The mutation that unlocked corn kernels
If not for a single-nucleotide mutation, each kernel on a juicy corn cob would be trapped inside an inedible casing as tough as a walnut shell. In the July issue of GENETICS, Wang et al. identify an amino acid substitution that was key to the development of the so-called “naked” kernels that characterize modern corn (maize).
The domestication of maize has long fascinated biologists studying evolution. It can provide clues to how organisms change under selection — whether it’s natural selection or selection by humans choosing the most delicious and productive plants to grow in next year’s crop. Maize is a particularly powerful system because many methods and resources are available for its study and because it can be crossed with its wild progenitors for genetic analysis.
Maize was domesticated in Mexico around 9,000 years ago from the grass teosinte. Teosinte seeds are protected by a hard casing that makes them impractical to eat, but ancient plant breeders developed varieties with naked kernels. In these plants, the structures that form the seed case (technically a “fruitcase”) instead become the cob at the center of the ear, leaving the seed exposed for us to eat. Humans effectively turned the teosinte ear inside out, says study leader John Doebley (University of Wisconsin-Madison).
Besides having lost the inconvenient fruitcase, corn kernels today remain firmly attached to the cob, rather than scattering easily as they do in teosinte. The cobs are also much larger, and maize has fewer leaf branches than its ancestor. All these changes evolved relatively quickly, within a few thousand years at most.
Over the last few decades, Doebley and his colleagues have mapped the genes responsible for these differences. They found that genes controlling many of these traits mapped to as few as six genomic locations. Fine-mapping revealed the major gene controlling naked kernel formation is tga1, a transcription factor from a family that regulates floral development.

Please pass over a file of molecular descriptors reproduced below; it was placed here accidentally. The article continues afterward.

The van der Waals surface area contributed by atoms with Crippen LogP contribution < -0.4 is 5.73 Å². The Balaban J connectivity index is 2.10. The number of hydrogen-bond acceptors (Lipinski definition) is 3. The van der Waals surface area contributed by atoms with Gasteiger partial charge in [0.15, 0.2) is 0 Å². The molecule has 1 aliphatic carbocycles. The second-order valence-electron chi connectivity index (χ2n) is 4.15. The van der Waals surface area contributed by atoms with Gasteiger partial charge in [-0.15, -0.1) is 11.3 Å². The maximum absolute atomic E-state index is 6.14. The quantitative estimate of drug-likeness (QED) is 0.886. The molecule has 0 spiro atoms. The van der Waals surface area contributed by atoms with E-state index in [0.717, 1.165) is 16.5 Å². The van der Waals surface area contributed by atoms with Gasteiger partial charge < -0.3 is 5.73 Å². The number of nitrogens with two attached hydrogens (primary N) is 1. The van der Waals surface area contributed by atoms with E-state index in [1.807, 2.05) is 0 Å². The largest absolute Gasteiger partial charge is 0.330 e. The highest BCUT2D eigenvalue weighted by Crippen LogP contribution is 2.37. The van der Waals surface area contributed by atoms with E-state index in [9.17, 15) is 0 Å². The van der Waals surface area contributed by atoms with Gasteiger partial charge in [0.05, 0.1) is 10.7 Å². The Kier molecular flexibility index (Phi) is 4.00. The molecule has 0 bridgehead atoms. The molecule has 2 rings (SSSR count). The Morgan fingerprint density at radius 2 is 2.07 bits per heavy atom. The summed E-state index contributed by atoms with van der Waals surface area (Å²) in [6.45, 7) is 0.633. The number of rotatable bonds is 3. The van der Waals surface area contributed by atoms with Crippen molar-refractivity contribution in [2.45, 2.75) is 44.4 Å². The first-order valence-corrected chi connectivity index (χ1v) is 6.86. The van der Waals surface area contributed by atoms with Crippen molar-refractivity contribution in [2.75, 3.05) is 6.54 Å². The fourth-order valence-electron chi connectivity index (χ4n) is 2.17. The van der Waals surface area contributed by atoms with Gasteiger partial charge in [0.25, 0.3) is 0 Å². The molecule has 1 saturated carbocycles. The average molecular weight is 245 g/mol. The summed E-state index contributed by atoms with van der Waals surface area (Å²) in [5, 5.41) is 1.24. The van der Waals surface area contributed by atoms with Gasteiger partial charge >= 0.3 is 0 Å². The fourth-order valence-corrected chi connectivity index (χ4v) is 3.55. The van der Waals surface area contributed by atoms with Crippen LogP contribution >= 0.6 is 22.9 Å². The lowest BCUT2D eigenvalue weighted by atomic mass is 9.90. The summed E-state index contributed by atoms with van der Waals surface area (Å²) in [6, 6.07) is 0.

The teosinte version of tga1 allows formation of an enclosed fruitcase. But maize tga1 disrupts this process, resulting in cases that are smaller and don’t fully enclose the kernel. But what exactly is different about the two versions of the tga1 gene?
To find out, the team compared the tga1 DNA sequence in 16 different maize varieties and 20 varieties of teosinte. They discovered only one variant fixed in all the maize samples but present in none of the teosinte: a single nucleotide change in the coding sequence of tga1 that changes one amino acid in the encoded protein from lysine to asparagine.
When the researchers tested the effect of this substitution on the TGA1 protein, they found that the maize version of the protein had a greater tendency to form dimers. The maize allele also seemed to turn TGA1 into a transcriptional repressor of its target genes, while the teosinte TGA1 did not act as a repressor in reporter assays.
This evidence suggests that repressing TGA target genes alters fruitcase development, contributing to the naked kernel trait.
Consistent with this idea, the researchers found that using RNAi to dampen expression of the maize tga1 gene itself—which should relieve repression of the target genes—enlarged the fruitcase remnant structures in maize. In other words, levels of the maize version of tga1 control the size of the maize structures that would normally form the seed case in teosinte.
These results provide an example of how selection by ancient plant breeders triggered profound structural change in an organism through relatively minor genetic alterations, allowing new traits to evolve rapidly.
“Twenty years ago, it was much harder to study evolution in such detail. It’s exciting that we can now understand complex examples like maize domestication at their most fundamental level,” says Doebley. He also acknowledged the major contributions of lead author Huai Wang for his “series of brilliant experiments that solved a big problem in maize evolution.”
Evidence that the origin of naked kernels during maize domestication was caused by a single amino acid substitution in tga1 (2015). Huai Wang, Anthony J. Studer, Qiong Zhao, Robert Meeley, and John F. Doebley. Genetics 200(3): 965-974 doi: 10.1534/genetics.115.175752